Someone mentioned sar (system activity reporter) and I have to second that recommendation!
It sounds like you've done a boatload of work on your own with various tools. However, you might have found that most of the aggregate system data you're interested in has been collected by sadc (system activity data collector) cron jobs for as long as you've had the sysstat package installed on your systems.
Oddly enough these don't run as daemons.
The sadc scripts (named sa1 and sa2) collect information from various kernel counters ... some of them are the same that are queried by vmstat and others are pulled from the same sources that ifconfig uses to report on the amount of data transmitted and received on each interface, and so on. By default sa1 runs every 10 minutes.
The sar command can then be used to pull various subsets of this information from the collected data. To become familiar with all available tables run sar -A and redirect the output to some convenient file. Then open the file in your favorite editor, in one window, and bring up the sar man page in another. Now simply walk through the entire file, searching the man page for the various column heading identifiers.
I also like to use sar -A as an early step for troubleshooting unexplained performance and stability. (Often by the time such issues have been escalated to me the system has already been rebooted or the problem is intermittent). This data is often the best available since the user (including most of the junior and intermediate sysadmins I've worked with) don't know what sort of data to collect before rebooting.
The trick to using this data for post-mortem troubleshooting is to scan all those columns of numbers looking for the spikes. (Yes, if you're good with tools like GNUplot you could generate a bunch of graphs from them; but honestly you can often spot the spikes just as well just scanning along the raw numbers). Look at a few similar systems which are not exhibiting the issues, or look at the data on this system during intervals when the things seem to be fine. Once you spot the "spikes" (network traffic, paging activity, disk I/O) try to correlate them (I usually just make a copy of the data and delete all the "nominal" data to leave me with just the stuff that's probably probative). The first correlation to look for is in the timing of different resource spikes ... did the run queue suddenly spike just before paging climbed out of control? ... was there a huge increase in received network traffic just before the disk I/O numbers went through the roof? Then you correlate that to the output from the last command (who was logged in around then) ... and if you've enabled process accounting then you can look at the lastcomm command. And, naturally, you can also look at /var/log/* to focus on the same time interval (and scanning backwards from there, of course).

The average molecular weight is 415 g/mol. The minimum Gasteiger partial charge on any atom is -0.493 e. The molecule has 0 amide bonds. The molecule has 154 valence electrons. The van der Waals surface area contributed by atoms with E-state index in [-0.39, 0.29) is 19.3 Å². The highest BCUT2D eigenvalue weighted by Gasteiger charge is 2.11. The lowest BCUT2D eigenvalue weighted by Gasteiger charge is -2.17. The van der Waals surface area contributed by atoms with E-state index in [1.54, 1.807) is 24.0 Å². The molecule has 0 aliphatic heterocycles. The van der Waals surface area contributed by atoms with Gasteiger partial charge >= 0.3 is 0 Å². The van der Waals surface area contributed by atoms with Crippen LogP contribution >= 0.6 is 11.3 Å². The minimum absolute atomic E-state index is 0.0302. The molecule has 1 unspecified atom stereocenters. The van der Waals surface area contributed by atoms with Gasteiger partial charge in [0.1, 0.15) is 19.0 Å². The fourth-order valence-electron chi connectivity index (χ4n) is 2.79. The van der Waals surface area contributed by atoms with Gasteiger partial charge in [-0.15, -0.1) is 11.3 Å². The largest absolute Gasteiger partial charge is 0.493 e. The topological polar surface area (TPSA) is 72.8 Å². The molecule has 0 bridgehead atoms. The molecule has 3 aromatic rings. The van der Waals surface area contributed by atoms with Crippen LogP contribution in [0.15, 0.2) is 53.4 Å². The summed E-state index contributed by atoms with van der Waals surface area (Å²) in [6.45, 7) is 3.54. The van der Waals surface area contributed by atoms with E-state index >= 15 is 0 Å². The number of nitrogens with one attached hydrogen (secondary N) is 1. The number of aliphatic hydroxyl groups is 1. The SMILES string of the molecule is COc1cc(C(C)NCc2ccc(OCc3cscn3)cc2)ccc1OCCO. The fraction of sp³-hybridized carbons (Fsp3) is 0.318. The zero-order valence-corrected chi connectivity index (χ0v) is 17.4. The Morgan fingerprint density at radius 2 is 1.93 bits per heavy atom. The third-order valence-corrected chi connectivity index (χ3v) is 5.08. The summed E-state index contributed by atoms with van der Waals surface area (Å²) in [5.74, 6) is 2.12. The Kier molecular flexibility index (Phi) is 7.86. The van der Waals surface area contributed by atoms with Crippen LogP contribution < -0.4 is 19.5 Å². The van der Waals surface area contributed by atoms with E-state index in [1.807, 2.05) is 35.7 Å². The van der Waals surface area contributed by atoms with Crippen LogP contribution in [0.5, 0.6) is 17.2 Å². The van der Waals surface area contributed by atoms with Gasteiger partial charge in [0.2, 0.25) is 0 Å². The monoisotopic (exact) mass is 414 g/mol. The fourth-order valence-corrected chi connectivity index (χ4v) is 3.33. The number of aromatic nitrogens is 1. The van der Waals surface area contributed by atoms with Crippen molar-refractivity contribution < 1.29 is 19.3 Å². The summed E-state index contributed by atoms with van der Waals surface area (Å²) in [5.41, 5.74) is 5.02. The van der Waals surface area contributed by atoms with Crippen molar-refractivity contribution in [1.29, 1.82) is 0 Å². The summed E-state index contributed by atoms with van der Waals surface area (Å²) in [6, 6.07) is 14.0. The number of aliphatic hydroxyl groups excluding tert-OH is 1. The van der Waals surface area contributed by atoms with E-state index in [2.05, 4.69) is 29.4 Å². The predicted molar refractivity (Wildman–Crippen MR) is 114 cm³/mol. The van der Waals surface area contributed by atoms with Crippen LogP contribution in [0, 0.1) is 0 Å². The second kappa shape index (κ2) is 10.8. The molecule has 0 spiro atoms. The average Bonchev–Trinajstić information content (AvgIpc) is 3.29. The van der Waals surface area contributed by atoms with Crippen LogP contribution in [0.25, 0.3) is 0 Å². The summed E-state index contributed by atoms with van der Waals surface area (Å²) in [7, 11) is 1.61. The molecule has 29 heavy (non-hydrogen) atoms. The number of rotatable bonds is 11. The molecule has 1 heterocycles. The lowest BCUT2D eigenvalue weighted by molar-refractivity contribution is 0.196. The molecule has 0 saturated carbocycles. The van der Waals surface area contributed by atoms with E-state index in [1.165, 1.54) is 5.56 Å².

You'd be amazed at how much you can figure out from this exercise.
"Tom account logged in, a few minutes later that were gradually increasing data flows over eth0 and to the sdb3 disk; perhaps he was copying in a data set, probably from the Netapps over on Lan B ... then we see a huge spike in memory page allocations, but process creation remained nominal until this paging started; that's when the interrupts and run queue went through the room, and brought the system into OOM thrashing. Tom, you ignoramus! You have a memory leak in foobar.pl!" :)
However, for your purposes you can use sar -A just as a starting point. You find the bits that you need and then you call sar with various arguments to capture each table you want to parse, filter, and graph separately. There are options to render the output in a more machine friendly format, as well.